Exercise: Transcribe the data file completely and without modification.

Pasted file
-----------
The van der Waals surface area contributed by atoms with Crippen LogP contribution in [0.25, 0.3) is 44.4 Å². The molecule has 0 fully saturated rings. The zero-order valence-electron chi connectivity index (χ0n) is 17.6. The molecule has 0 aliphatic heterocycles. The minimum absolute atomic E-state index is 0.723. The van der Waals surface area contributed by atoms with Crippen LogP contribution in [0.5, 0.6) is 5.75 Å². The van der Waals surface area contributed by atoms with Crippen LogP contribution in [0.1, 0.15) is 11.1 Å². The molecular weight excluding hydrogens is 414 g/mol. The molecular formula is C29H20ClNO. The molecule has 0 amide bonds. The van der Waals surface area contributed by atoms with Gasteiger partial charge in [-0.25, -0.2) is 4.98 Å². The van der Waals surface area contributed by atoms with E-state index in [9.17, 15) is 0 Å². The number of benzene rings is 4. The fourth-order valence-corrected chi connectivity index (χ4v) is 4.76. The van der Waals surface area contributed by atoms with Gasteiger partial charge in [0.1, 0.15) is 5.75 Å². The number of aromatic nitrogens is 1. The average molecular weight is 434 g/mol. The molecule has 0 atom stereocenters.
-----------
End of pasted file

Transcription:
The van der Waals surface area contributed by atoms with Crippen LogP contribution in [0.25, 0.3) is 44.4 Å². The molecule has 0 fully saturated rings. The zero-order valence-electron chi connectivity index (χ0n) is 17.6. The molecule has 0 aliphatic heterocycles. The minimum absolute atomic E-state index is 0.723. The van der Waals surface area contributed by atoms with Crippen LogP contribution in [0.5, 0.6) is 5.75 Å². The van der Waals surface area contributed by atoms with Crippen LogP contribution in [0.1, 0.15) is 11.1 Å². The molecular weight excluding hydrogens is 414 g/mol. The molecular formula is C29H20ClNO. The molecule has 0 amide bonds. The van der Waals surface area contributed by atoms with Gasteiger partial charge in [-0.25, -0.2) is 4.98 Å². The van der Waals surface area contributed by atoms with E-state index in [9.17, 15) is 0 Å². The number of benzene rings is 4. The fourth-order valence-corrected chi connectivity index (χ4v) is 4.76. The van der Waals surface area contributed by atoms with Gasteiger partial charge in [0.1, 0.15) is 5.75 Å². The number of aromatic nitrogens is 1. The average molecular weight is 434 g/mol. The molecule has 0 atom stereocenters.